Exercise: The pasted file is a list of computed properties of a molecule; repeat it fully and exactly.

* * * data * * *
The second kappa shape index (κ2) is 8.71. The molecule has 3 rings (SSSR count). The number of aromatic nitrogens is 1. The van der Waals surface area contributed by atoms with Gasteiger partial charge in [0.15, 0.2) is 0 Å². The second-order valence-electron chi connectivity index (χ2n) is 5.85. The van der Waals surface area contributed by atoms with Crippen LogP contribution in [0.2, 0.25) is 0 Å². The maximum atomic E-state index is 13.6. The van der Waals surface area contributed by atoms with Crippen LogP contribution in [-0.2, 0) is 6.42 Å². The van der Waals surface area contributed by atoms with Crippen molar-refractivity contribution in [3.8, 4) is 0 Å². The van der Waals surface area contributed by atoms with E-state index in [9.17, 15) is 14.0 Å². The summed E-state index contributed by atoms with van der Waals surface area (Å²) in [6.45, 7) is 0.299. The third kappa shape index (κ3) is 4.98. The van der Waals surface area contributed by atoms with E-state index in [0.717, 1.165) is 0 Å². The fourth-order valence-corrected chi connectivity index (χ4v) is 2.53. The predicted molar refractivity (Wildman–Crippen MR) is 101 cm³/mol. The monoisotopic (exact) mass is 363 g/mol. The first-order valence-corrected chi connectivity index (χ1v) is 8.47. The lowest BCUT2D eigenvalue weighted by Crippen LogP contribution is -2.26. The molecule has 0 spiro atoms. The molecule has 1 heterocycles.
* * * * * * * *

The second kappa shape index (κ2) is 8.71. The molecule has 3 rings (SSSR count). The number of aromatic nitrogens is 1. The van der Waals surface area contributed by atoms with Gasteiger partial charge in [0.15, 0.2) is 0 Å². The second-order valence-electron chi connectivity index (χ2n) is 5.85. The van der Waals surface area contributed by atoms with Crippen LogP contribution in [0.2, 0.25) is 0 Å². The maximum atomic E-state index is 13.6. The van der Waals surface area contributed by atoms with Crippen LogP contribution in [-0.2, 0) is 6.42 Å². The van der Waals surface area contributed by atoms with Crippen molar-refractivity contribution in [3.8, 4) is 0 Å². The van der Waals surface area contributed by atoms with E-state index in [9.17, 15) is 14.0 Å². The summed E-state index contributed by atoms with van der Waals surface area (Å²) in [6.45, 7) is 0.299. The third kappa shape index (κ3) is 4.98. The van der Waals surface area contributed by atoms with E-state index in [0.717, 1.165) is 0 Å². The fourth-order valence-corrected chi connectivity index (χ4v) is 2.53. The predicted molar refractivity (Wildman–Crippen MR) is 101 cm³/mol. The monoisotopic (exact) mass is 363 g/mol. The first-order valence-corrected chi connectivity index (χ1v) is 8.47. The lowest BCUT2D eigenvalue weighted by Crippen LogP contribution is -2.26. The molecule has 0 spiro atoms. The molecule has 1 heterocycles.